Conversely, 18% of jurisdictions have either binding or partly binding instruments, a slight increase compared to 16% in 2021. Six jurisdictions (12%) (Costa Rica; Hong Kong (China); Israel; Mexico; Saudi Arabia; and Türkiye) have opted for a mixed system of binding and voluntary measures (Figure 2.1).

Only three jurisdictions use a binding approach. These jurisdictions do not have a national code or equivalent instrument under the “comply or explain” framework, and are also the only jurisdictions that adopt a legally binding approach. India and the United States rely upon their laws, regulations and listing rules as their legal corporate governance framework. The People’s Republic of China (hereafter ‘China’) is another notable exception. Its national corporate governance code, updated in 2018, is fully binding so may be considered as a mandatory set of provisions.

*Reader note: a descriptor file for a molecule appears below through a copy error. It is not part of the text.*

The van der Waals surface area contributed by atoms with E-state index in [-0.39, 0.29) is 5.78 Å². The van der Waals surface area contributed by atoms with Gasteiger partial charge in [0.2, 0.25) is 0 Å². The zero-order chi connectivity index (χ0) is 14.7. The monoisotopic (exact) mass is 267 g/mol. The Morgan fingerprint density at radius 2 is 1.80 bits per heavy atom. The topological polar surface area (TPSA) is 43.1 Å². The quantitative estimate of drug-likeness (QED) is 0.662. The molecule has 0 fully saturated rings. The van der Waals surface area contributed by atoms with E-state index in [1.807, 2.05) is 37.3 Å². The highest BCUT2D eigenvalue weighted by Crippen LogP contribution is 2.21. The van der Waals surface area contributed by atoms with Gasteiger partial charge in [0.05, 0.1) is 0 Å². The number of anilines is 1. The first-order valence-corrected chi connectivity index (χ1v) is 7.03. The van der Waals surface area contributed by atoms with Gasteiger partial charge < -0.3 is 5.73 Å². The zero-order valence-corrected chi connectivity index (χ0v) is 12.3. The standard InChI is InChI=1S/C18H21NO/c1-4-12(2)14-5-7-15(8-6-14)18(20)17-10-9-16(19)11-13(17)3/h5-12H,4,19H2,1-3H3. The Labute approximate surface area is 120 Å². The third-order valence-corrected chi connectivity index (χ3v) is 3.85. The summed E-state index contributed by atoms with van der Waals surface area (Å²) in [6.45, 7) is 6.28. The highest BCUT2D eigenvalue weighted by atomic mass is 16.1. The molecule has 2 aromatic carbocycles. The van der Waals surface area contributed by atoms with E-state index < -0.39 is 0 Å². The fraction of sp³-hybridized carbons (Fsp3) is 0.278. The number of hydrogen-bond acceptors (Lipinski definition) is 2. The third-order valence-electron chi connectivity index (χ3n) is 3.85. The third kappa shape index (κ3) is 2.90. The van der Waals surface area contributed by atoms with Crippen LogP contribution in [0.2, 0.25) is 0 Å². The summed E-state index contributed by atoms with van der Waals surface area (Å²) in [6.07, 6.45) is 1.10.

National corporate governance codes or equivalent instruments are updated regularly: 16 jurisdictions amended or revised their codes or made equivalent changes in their listing requirements and rules (e.g. United States) in 2021-22 (Table 2.3). Nearly two-thirds of jurisdictions revised their codes or equivalent framework between 2019 and 2022. Five jurisdictions updated their code more than once during that period (Austria; Germany; Hong Kong (China); Saudi Arabia; and the United States) Since the last revision of the G20/OECD Principles of Corporate Governance in 2015, more than 90% of all surveyed jurisdictions have revised their codes or equivalent provisions at least once. For example, Germany carries out reviews of its Corporate Governance Code on an annual basis to determine whether best practices included are still relevant or need to be adapted, with the latest update taking effect in June of 2022. Malaysia has updated its code four times since it was first adopted in 2000, including most recently in 2021.